Then, payouts were estimated at $781 million annually, covered by the revenue from the payroll tax. But this was based on some very favorable assumptions. It assumed that the average length of leave taken would be 6.6 weeks and the average weekly benefit would be $568.
We do, finally, have a fiscal note for the current proposal. What does it tell us?
First, the annual cost of the PFML program has ballooned from $781 million to $1 billion, an increase of 30% in one year.
And, again, this is based on some favorable assumptions.
The new fiscal note is more opaque than the previous one — it doesn’t lay out the assumptions behind its estimates so clearly — but, as before, we can calculate the annual cost with this equation:
Average weekly benefit x Average weeks of leave taken x Number of recipients annually = Total annual payout
We know the ‘Number of recipients annually’ and the ‘Total annual payout’ from the fiscal note. Also, whenever assumptions about ‘Average weeks of leave taken’ in the fiscal note are given, the figure is six weeks. And, finally, the Department of Employment and Economic Development told the Senate Jobs Committee that they expected the ‘Average weekly benefit’ to be about $850. That gives us the following:
$850 x 6 x 204,057 = $1.0 billion
But there is reason to doubt these assumptions.
Level of payout
As I noted in February:
…the average annual salary in Minnesota is $66,000, which makes the state’s average weekly wage $1,269 ($66,000 / 52). The current bill proposes to pay out:
“(1) 90 percent of wages that do not exceed 50 percent of the state’s average weekly wage; plus
(2) 66 percent of wages that exceed 50 percent of the state’s average weekly wage but not 100 percent;”
So, 50% of that $1,269 — $635 — would be replaced at a rate of 90%, giving a payout of $571 ($635 x 0.9); the second 50% would be replaced at a rate of 66%, giving a payout of $419 ($635 x 0.66). Together, the total weekly payout for the worker on the average weekly wage in Minnesota would be $990 ($571 + $419)…
This assumption has changed significantly in the last year, with the assumed average weekly benefit rising to $850, an increase of 50%. But this is still an underestimate if we use the average weekly wage, which we should given that the DFL wants every employer in the state to sign up to this scheme. As I noted in February:
…the DFL assures us that if you like your paid family and medical leave plan, you can keep it. Under the proposal, businesses could opt out of the state-run program.
They would, however, have to pay an accounting fee and would need to offer their own benefits that are at least on par with the state’s program.
But if your business’ scheme has to match the state’s scheme, why not just use the state’s scheme and save the heavy cost of complying with the opt-out? Clearly, the intention of this bill is to draw all of Minnesota’s workers into the state scheme. That being so, the state’s average weekly wage is the appropriate one to use for this calculation.
Length of leave taken
The assumed average length of leave taken seems to have been reduced from 6.6 weeks last year to 6.0 weeks this year. But, as I noted in February, this is still a favorable assumption:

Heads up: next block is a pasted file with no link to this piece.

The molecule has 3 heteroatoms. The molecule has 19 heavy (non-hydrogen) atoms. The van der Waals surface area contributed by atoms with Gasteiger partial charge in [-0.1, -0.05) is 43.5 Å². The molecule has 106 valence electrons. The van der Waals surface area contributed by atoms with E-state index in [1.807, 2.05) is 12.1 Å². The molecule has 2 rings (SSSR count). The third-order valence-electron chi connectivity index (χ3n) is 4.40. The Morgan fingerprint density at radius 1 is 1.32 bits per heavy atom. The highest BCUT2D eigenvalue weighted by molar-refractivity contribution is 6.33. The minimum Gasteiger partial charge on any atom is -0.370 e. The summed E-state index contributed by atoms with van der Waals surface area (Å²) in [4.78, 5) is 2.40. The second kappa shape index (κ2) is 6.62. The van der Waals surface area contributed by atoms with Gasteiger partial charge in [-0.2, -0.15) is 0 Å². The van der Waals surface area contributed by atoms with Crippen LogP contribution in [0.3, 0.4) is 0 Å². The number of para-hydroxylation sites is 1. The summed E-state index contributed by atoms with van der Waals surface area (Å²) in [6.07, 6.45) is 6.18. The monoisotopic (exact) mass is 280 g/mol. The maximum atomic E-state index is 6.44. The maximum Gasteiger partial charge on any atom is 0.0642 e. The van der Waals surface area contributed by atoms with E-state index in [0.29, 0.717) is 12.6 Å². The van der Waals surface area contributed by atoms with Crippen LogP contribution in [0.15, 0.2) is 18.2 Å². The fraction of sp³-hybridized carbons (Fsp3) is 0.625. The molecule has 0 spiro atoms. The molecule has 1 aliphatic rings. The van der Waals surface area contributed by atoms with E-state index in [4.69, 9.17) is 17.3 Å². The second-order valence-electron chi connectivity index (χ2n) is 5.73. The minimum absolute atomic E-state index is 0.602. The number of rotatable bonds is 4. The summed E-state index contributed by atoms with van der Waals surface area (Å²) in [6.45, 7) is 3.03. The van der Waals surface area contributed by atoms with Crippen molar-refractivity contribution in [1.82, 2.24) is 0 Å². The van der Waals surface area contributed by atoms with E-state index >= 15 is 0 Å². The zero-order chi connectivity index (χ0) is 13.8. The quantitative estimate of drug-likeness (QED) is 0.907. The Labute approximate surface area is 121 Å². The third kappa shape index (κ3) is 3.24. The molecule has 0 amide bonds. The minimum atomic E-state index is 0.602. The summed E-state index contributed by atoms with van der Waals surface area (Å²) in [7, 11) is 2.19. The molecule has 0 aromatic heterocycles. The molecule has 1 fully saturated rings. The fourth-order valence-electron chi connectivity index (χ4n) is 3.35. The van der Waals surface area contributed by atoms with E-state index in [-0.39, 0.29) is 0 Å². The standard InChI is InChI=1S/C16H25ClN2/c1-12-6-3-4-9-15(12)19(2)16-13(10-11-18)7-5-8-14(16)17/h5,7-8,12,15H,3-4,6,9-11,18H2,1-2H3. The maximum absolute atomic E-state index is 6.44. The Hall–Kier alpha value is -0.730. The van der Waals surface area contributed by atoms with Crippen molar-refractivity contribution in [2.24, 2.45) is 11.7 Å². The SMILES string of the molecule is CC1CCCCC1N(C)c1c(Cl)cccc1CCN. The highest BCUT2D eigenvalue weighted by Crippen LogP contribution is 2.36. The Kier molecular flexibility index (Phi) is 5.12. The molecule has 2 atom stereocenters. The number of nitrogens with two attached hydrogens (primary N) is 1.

The…assumption is that, while workers are eligible for 24 weeks of paid leave, they will, on average, only take 6.6 weeks, or a little more than a quarter of those offered. If, however, those Minnesotans utilizing this scheme take just half of the weeks they are entitled to, which is not an unreasonable assumption, then the number in the fiscal note calculation rises from 6.6 weeks to 12.
The cost under conservative assumptions
What happens if we plug the values from these conservative assumptions into our equation?
Table 1 shows us the total annual payout and payroll tax required to fund it under three scenarios. It is worth noting, before we proceed, that the estimated cost of administering the PFML scheme has risen by 59% in one year.
Table 1: The cost of PFML under various assumptions
In scenario 1, we keep the fiscal note assumptions but use the figure for the average weekly benefit for the average salary. If we assume that the average weekly benefit is that for the average salary earner, the total annual payout climbs by 18.1% and the payroll tax required to cover that rises to 0.93%.
In scenario 2, we keep the fiscal note assumptions but use an estimate of 12 weeks for average weeks of leave taken. If we assume that the workers using the PFML scheme use half the weeks they are entitled to, the total annual cost rises by 97.8% and the payroll tax necessary to fund this increases to 1.55%.
In scenario 3, we assume that the average weekly benefit is that for the average salary earner and that the average number of weeks taken is half of those the worker is entitled to under the scheme. If we assume that the average weekly payout is that for the average salary earner and that they take half the weeks available to them, the total annual payout climbs by 129.3% and the payroll tax rate needed to support it becomes $1.80%.
Conservative changes to the assumptions behind these estimates lead to wildly different estimates.
Table 2: PFML payroll taxes by income under various assumptions
Table 2 shows that under the fiscal note assumptions the total state tax payable would increase by 13% for someone earning $100,000 annually but by 37% for someone earning $20,000. But we also see that if the average weekly payout is that for the average salary earner, that they take half the weeks available to them, and that the PFML payroll tax rose to 1.80% to fund this, a worker earning $100,000 annually would see their state taxes rise by 33% but one earning $20,000 would see them increase by 95%.
These numbers are brutal, but they are also distinct possibilities.